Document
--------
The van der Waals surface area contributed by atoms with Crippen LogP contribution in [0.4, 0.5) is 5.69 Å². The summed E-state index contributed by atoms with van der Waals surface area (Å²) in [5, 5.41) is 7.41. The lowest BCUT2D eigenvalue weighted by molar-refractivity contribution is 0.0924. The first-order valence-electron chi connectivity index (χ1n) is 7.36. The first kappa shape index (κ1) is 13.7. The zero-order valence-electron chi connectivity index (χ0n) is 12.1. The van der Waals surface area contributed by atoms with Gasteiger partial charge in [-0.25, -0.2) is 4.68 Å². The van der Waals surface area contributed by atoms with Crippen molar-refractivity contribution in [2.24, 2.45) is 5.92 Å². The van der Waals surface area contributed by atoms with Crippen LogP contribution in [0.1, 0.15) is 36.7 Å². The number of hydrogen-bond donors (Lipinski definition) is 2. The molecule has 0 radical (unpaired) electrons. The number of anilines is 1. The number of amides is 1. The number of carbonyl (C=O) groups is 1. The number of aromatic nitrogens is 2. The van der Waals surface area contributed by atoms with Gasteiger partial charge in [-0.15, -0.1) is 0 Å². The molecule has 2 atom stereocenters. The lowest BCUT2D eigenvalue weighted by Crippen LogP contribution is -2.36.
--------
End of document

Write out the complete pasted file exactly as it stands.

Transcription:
The van der Waals surface area contributed by atoms with Crippen LogP contribution in [0.4, 0.5) is 5.69 Å². The summed E-state index contributed by atoms with van der Waals surface area (Å²) in [5, 5.41) is 7.41. The lowest BCUT2D eigenvalue weighted by molar-refractivity contribution is 0.0924. The first-order valence-electron chi connectivity index (χ1n) is 7.36. The first kappa shape index (κ1) is 13.7. The zero-order valence-electron chi connectivity index (χ0n) is 12.1. The van der Waals surface area contributed by atoms with Gasteiger partial charge in [-0.25, -0.2) is 4.68 Å². The van der Waals surface area contributed by atoms with Crippen molar-refractivity contribution in [2.24, 2.45) is 5.92 Å². The van der Waals surface area contributed by atoms with Crippen LogP contribution in [0.1, 0.15) is 36.7 Å². The number of hydrogen-bond donors (Lipinski definition) is 2. The molecule has 0 radical (unpaired) electrons. The number of anilines is 1. The number of amides is 1. The number of carbonyl (C=O) groups is 1. The number of aromatic nitrogens is 2. The van der Waals surface area contributed by atoms with Gasteiger partial charge in [-0.15, -0.1) is 0 Å². The molecule has 2 atom stereocenters. The lowest BCUT2D eigenvalue weighted by Crippen LogP contribution is -2.36.